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Alabama Pilgrimage; Civil Rights Journey by Bob Andrews

Tuesday, November 07, 2023 10:00 AM | Nomon Tim Burnett (Administrator)

Alabama Pilgrimage; Civil Rights Journey by Bob Andrews

Justice as Dharma Practice. The group is facilitated by Chris Fortin of Everyday Zen and Dharma Heart Zen sanghas and Doralee Grindler Katonah, a priest with Valley Stream Zen in Sacramento. The group is committed to study, investigate, explore and embody bodhisattva practice. The seed for this Pilgrimage came from my participation in the group along with a conversation with Doralee in which we each expressed our desire to travel to the South to learn more about the Civil Rights Movement and the struggles of the African American people.

We spent five days in Birmingham, Selma, and Montgomery. The journey was sometimes difficult, uncomfortable, raw, and definitely emotional. The emotions ran from deep sadness to anger. We were bearing witness to the history of evil and suffering. And we had each other, our little sangha, for support. Each day began with a sitting practice together as well as setting our intentions for the day. Most days ended with some reflection time together. The container we created as sangha, was filled with love and a shared respect for individual as well as collective experiences. 

We began the Pilgrimage in Birmingham where we visited landmarks like the Bethel Baptist Church, where the civil rights movement took hold in the 1950’s and 60’s, and the 16th Street Baptist Church where four girls were murdered when a bomb exploded. That event brought national attention to Birmingham. Our journey continued to Selma, where we were led through the history by a local guide and activist, JoAnne Bland. JoAnne and her sister marched across the Edmund Pettus Bridge as young girls, on Bloody Sunday. That was JoAnne’s first involvement with civil disobedience. (She was arrested 11 times by age 13). She marched across the bridge again on the 50th Anniversary of Bloody Sunday holding the hand of President Obama on one side and Representative John Lewis on the other. JoAnne was and is an incredible person - and inspiration.

Our journey continued from Selma to Montgomery via a small bus. Our driver’s name was Jake Williams. He was part of the Civil Rights March from Selma to Montgomery with Dr. Martin Luther King that took place in the 1960s. It’s impossible to describe how incredible it was to re-live the march through Jake’s experience as a teenager during that time. We were really blessed to have JoAnne and Jake guide us through the civil rights movement history via their own personal life experience. They remain activists today.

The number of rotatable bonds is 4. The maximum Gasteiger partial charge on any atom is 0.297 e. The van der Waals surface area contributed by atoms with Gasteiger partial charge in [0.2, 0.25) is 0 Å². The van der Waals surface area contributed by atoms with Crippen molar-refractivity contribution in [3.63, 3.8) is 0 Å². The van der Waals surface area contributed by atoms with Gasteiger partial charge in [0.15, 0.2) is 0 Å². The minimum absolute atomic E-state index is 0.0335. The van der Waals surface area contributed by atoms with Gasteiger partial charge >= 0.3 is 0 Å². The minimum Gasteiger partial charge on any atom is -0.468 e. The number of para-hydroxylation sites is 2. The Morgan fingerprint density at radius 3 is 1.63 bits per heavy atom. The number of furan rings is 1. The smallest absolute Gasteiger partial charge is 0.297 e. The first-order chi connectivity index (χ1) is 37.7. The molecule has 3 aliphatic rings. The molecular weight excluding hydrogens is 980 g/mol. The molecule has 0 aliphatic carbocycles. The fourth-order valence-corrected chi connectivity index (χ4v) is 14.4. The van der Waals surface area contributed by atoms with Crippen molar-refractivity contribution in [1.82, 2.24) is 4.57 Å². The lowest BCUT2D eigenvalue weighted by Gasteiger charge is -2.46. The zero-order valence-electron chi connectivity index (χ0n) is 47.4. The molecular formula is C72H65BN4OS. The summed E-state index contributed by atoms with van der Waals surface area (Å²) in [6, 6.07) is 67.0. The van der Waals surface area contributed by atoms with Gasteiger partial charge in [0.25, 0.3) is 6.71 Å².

In Montgomery, my emotions were pushed to the edge. The experience of bearing witness at the National Memorial for Peace & Justice, often referred to as The Lynching Memorial, was deep. The Memorial stands on a hilltop where iron slabs hang from the ceiling - each representing a County in the U.S where lynchings took place. Each slab had the name of who was lynched and the date the lynching took place. It became very personal as I found the iron slab for a lynching that happened in my mom’s hometown when she was a child. Every cell and bone in my body had a reaction. I was comforted by an African American man who came to me with the question, “as a White man, I’m curious what you hope to learn here today?”. We had a long and heart opening conversation.

Also in Montgomery, is The Legacy Museum. You must put this on your list to visit. It takes you through the history of African Americans from the time they were put on ships in Africa, to slavery in the U.S., to the modern-day struggles for freedom. The experience was profound. Imagine walking by a prison cell from the 1700s and having a hologram appear with a slave telling you their story. Then an hour later walking by another prison cell from the 2000’s where you pick up the phone as if you were visiting the prison - and hear an innocent man tell you his story. The museum was transformative.

When I came home, I wanted to re-live and remember the experience. That’s impossible. But I hope the attached slideshow provides a humble attempt to share this extraordinary experience with you.

With love,


 [here is a link to the slideshow]


Bob Andrews is a regular supporter of our Red Cedar Community and served as Benji during our recent Winter Practice Period.  He is devoted to his teacher, Zoketsu Norman Fischer and his root community--Everyday Zen--which he has practiced with for many years.



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